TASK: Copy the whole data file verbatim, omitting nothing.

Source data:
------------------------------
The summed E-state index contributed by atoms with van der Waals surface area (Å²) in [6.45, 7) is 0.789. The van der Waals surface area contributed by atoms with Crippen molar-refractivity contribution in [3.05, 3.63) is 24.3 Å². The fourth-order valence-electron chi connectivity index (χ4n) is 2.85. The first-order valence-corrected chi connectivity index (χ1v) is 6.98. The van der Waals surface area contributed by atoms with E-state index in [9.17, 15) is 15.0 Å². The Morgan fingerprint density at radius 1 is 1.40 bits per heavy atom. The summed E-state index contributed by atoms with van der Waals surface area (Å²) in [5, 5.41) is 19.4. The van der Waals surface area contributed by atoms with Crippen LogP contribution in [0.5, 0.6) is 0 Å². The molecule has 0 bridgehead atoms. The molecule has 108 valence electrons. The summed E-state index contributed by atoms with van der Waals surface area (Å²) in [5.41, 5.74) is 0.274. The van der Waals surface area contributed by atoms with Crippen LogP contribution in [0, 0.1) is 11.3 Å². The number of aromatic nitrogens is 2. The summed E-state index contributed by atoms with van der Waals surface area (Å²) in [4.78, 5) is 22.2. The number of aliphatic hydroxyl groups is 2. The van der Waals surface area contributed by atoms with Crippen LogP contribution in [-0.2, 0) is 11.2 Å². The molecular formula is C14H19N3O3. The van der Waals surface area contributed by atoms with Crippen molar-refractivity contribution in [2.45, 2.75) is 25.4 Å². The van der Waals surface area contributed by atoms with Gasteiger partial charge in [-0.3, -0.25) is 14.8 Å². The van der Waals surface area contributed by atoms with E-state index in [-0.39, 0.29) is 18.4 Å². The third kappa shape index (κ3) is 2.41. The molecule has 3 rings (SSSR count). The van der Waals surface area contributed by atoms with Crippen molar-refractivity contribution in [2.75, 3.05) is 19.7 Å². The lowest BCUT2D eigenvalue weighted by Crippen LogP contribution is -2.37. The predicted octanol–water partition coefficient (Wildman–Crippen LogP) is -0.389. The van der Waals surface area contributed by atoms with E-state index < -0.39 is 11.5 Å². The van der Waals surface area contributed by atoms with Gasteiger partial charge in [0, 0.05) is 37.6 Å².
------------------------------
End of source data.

The summed E-state index contributed by atoms with van der Waals surface area (Å²) in [6.45, 7) is 0.789. The van der Waals surface area contributed by atoms with Crippen molar-refractivity contribution in [3.05, 3.63) is 24.3 Å². The fourth-order valence-electron chi connectivity index (χ4n) is 2.85. The first-order valence-corrected chi connectivity index (χ1v) is 6.98. The van der Waals surface area contributed by atoms with E-state index in [9.17, 15) is 15.0 Å². The Morgan fingerprint density at radius 1 is 1.40 bits per heavy atom. The summed E-state index contributed by atoms with van der Waals surface area (Å²) in [5, 5.41) is 19.4. The van der Waals surface area contributed by atoms with Crippen LogP contribution in [0.5, 0.6) is 0 Å². The molecule has 0 bridgehead atoms. The molecule has 108 valence electrons. The summed E-state index contributed by atoms with van der Waals surface area (Å²) in [5.41, 5.74) is 0.274. The van der Waals surface area contributed by atoms with Crippen LogP contribution in [0, 0.1) is 11.3 Å². The number of aromatic nitrogens is 2. The summed E-state index contributed by atoms with van der Waals surface area (Å²) in [4.78, 5) is 22.2. The number of aliphatic hydroxyl groups is 2. The van der Waals surface area contributed by atoms with Crippen LogP contribution in [-0.2, 0) is 11.2 Å². The molecular formula is C14H19N3O3. The van der Waals surface area contributed by atoms with Crippen molar-refractivity contribution in [2.45, 2.75) is 25.4 Å². The van der Waals surface area contributed by atoms with Gasteiger partial charge in [-0.3, -0.25) is 14.8 Å². The van der Waals surface area contributed by atoms with E-state index in [-0.39, 0.29) is 18.4 Å². The third kappa shape index (κ3) is 2.41. The molecule has 3 rings (SSSR count). The van der Waals surface area contributed by atoms with Crippen molar-refractivity contribution in [2.75, 3.05) is 19.7 Å². The lowest BCUT2D eigenvalue weighted by Crippen LogP contribution is -2.37. The predicted octanol–water partition coefficient (Wildman–Crippen LogP) is -0.389. The van der Waals surface area contributed by atoms with E-state index < -0.39 is 11.5 Å². The van der Waals surface area contributed by atoms with Gasteiger partial charge in [0, 0.05) is 37.6 Å².